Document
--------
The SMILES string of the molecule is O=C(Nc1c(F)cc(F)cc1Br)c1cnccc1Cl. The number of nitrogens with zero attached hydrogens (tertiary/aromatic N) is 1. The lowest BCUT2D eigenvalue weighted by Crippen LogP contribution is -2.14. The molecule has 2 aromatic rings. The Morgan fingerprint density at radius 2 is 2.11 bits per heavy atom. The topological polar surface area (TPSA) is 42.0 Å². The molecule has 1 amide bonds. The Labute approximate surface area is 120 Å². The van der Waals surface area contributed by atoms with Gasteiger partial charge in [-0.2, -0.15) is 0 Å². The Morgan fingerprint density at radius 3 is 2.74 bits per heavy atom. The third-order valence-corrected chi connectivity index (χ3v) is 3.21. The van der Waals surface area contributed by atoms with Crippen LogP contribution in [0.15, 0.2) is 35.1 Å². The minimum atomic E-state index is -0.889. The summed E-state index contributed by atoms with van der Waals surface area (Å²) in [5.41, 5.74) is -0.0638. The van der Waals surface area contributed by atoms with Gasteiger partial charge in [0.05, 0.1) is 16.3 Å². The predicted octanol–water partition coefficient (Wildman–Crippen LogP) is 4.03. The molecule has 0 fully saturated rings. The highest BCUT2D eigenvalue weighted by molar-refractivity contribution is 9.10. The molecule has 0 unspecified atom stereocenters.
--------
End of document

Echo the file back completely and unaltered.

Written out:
The SMILES string of the molecule is O=C(Nc1c(F)cc(F)cc1Br)c1cnccc1Cl. The number of nitrogens with zero attached hydrogens (tertiary/aromatic N) is 1. The lowest BCUT2D eigenvalue weighted by Crippen LogP contribution is -2.14. The molecule has 2 aromatic rings. The Morgan fingerprint density at radius 2 is 2.11 bits per heavy atom. The topological polar surface area (TPSA) is 42.0 Å². The molecule has 1 amide bonds. The Labute approximate surface area is 120 Å². The van der Waals surface area contributed by atoms with Gasteiger partial charge in [-0.2, -0.15) is 0 Å². The Morgan fingerprint density at radius 3 is 2.74 bits per heavy atom. The third-order valence-corrected chi connectivity index (χ3v) is 3.21. The van der Waals surface area contributed by atoms with Crippen LogP contribution in [0.15, 0.2) is 35.1 Å². The minimum atomic E-state index is -0.889. The summed E-state index contributed by atoms with van der Waals surface area (Å²) in [5.41, 5.74) is -0.0638. The van der Waals surface area contributed by atoms with Gasteiger partial charge in [0.05, 0.1) is 16.3 Å². The predicted octanol–water partition coefficient (Wildman–Crippen LogP) is 4.03. The molecule has 0 fully saturated rings. The highest BCUT2D eigenvalue weighted by molar-refractivity contribution is 9.10. The molecule has 0 unspecified atom stereocenters.